Love #48: Half a Life


In the half-life of the evening, sunlight touches us with a fantastic array of colors that dazzle and change with every heartbeat. Kahlil Gibran, born in 1883 in the dying days of the Ottoman Empire, is today remembered as a consummate writer of love letters and exquisite poetry. He died mid-life in the USA and is recognized, in part, for romancing his patron Mary Haskell.

"You have the great gift of understanding, beloved Mary. You are a life-giver, Mary. You are like the Great Spirit, who befriends man not only to share his life, but to add to it. My knowing you is the greatest thing in my days and nights, a miracle quite outside the natural order of things. I have always held, with my Madman, that those who understand us enslave something in us. It is not so with you. Your understanding of me is the most peaceful freedom I have known."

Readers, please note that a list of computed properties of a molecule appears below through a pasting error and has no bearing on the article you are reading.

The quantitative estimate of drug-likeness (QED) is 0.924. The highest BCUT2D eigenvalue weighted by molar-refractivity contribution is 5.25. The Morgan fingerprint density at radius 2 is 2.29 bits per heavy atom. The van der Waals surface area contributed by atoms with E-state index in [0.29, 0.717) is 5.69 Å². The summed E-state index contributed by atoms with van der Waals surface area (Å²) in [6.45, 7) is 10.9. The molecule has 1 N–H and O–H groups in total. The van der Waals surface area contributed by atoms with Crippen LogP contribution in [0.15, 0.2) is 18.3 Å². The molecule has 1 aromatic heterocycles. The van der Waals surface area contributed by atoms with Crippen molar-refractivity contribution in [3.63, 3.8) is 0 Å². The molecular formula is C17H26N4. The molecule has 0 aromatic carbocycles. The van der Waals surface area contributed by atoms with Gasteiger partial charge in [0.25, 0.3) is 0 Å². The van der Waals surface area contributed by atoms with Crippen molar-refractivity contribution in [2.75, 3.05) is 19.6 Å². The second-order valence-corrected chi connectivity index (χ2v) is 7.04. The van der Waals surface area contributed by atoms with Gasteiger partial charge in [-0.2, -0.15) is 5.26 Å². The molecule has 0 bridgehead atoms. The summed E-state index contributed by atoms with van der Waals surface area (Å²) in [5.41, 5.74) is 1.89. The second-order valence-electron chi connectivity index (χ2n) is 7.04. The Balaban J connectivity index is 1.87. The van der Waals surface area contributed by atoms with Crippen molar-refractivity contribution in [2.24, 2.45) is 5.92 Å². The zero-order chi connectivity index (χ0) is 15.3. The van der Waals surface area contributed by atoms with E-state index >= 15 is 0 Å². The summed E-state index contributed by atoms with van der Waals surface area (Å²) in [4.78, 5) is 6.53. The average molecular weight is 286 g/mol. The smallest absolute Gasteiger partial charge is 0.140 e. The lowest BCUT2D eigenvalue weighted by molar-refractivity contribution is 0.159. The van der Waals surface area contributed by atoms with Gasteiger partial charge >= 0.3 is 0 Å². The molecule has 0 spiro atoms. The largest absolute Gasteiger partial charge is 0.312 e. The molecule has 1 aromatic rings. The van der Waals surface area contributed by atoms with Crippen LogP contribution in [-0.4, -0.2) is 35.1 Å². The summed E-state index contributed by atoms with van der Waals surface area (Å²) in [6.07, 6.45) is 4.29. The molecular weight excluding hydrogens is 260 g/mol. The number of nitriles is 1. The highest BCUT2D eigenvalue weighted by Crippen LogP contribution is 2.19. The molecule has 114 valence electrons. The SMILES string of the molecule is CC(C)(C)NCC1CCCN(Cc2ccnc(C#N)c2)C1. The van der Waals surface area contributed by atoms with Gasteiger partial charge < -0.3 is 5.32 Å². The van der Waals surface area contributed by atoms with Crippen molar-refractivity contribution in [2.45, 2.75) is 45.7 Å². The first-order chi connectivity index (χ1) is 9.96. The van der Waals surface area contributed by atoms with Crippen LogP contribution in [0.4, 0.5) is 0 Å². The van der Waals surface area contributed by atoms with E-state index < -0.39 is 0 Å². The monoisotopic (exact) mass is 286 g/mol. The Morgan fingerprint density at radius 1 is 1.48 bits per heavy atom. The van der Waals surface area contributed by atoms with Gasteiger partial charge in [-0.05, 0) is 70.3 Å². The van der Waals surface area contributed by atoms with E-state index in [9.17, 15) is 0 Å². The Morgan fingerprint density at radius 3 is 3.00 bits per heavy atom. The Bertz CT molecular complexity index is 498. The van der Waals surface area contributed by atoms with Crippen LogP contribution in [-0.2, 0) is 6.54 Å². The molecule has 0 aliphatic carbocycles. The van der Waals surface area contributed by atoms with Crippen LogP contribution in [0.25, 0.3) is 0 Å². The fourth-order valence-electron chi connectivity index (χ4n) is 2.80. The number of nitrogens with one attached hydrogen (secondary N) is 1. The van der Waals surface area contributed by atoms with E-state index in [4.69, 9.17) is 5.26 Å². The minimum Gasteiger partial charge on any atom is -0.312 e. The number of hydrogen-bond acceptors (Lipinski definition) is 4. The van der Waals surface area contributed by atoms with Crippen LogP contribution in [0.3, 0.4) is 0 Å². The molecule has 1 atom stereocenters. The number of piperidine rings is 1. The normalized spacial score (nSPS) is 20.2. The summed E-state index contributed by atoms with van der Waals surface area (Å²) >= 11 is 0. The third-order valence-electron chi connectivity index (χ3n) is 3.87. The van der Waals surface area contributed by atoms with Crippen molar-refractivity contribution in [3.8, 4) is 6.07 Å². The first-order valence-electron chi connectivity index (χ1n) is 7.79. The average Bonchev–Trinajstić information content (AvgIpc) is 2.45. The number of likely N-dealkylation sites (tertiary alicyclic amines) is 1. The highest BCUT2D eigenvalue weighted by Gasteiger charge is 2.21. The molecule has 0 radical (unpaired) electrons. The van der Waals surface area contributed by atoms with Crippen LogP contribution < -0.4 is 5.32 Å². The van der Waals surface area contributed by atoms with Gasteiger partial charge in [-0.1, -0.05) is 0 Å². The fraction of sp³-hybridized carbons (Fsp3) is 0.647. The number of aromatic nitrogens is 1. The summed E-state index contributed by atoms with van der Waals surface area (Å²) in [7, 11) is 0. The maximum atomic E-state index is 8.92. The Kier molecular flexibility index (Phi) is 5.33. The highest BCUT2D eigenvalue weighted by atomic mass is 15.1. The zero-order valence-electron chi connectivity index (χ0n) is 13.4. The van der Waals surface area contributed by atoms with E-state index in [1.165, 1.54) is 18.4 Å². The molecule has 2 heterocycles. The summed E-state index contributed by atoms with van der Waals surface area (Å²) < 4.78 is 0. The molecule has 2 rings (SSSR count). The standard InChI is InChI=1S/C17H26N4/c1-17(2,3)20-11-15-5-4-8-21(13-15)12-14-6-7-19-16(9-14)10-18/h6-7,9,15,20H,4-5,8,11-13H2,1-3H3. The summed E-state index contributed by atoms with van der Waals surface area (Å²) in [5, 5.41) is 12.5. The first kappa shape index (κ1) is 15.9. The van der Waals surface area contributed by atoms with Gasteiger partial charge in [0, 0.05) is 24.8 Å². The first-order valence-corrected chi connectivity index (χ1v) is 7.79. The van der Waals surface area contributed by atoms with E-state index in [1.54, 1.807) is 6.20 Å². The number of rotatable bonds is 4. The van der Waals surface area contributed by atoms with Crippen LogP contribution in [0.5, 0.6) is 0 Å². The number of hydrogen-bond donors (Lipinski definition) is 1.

But Mary did not return the love that enslaved him and remained unconsummated. Her family and her perception of age denied his objective. Instead, she stayed patron and promoter to the young writer.

Despite his protestations to her, his poetry betrays his misgivings:

"Do not love half lovers
Do not entertain half friends
Do not indulge in works of the half talented
Do not live half a life
and do not die a half death..."


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